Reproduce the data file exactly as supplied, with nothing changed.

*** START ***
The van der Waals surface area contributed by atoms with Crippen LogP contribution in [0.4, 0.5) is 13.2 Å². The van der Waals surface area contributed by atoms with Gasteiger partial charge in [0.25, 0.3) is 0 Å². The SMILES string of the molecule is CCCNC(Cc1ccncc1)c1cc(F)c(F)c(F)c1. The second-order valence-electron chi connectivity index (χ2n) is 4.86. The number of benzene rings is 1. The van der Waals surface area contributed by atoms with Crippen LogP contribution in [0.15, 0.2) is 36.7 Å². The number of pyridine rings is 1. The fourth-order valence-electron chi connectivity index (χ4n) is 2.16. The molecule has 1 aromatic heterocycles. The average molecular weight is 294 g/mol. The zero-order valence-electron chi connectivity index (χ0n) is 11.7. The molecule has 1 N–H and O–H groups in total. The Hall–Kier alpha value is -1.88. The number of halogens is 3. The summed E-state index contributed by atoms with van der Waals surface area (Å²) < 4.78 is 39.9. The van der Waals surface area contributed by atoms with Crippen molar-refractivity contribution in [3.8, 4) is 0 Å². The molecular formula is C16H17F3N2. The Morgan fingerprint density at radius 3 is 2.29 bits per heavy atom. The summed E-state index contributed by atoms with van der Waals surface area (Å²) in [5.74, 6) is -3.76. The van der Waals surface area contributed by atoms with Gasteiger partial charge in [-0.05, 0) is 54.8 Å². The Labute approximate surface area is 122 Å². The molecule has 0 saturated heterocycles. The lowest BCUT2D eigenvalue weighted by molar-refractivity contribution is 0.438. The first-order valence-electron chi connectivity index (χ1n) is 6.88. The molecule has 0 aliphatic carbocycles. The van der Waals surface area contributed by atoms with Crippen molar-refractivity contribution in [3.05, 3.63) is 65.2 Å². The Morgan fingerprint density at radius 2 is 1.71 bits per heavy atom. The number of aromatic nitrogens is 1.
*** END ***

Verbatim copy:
The van der Waals surface area contributed by atoms with Crippen LogP contribution in [0.4, 0.5) is 13.2 Å². The van der Waals surface area contributed by atoms with Gasteiger partial charge in [0.25, 0.3) is 0 Å². The SMILES string of the molecule is CCCNC(Cc1ccncc1)c1cc(F)c(F)c(F)c1. The second-order valence-electron chi connectivity index (χ2n) is 4.86. The number of benzene rings is 1. The van der Waals surface area contributed by atoms with Crippen LogP contribution in [0.15, 0.2) is 36.7 Å². The number of pyridine rings is 1. The fourth-order valence-electron chi connectivity index (χ4n) is 2.16. The molecule has 1 aromatic heterocycles. The average molecular weight is 294 g/mol. The zero-order valence-electron chi connectivity index (χ0n) is 11.7. The molecule has 1 N–H and O–H groups in total. The Hall–Kier alpha value is -1.88. The number of halogens is 3. The summed E-state index contributed by atoms with van der Waals surface area (Å²) < 4.78 is 39.9. The van der Waals surface area contributed by atoms with Crippen molar-refractivity contribution in [3.8, 4) is 0 Å². The molecular formula is C16H17F3N2. The Morgan fingerprint density at radius 3 is 2.29 bits per heavy atom. The summed E-state index contributed by atoms with van der Waals surface area (Å²) in [5.74, 6) is -3.76. The van der Waals surface area contributed by atoms with Gasteiger partial charge in [-0.05, 0) is 54.8 Å². The Labute approximate surface area is 122 Å². The molecule has 0 saturated heterocycles. The lowest BCUT2D eigenvalue weighted by molar-refractivity contribution is 0.438. The first-order valence-electron chi connectivity index (χ1n) is 6.88. The molecule has 0 aliphatic carbocycles. The van der Waals surface area contributed by atoms with Crippen molar-refractivity contribution in [3.05, 3.63) is 65.2 Å². The Morgan fingerprint density at radius 2 is 1.71 bits per heavy atom. The number of aromatic nitrogens is 1.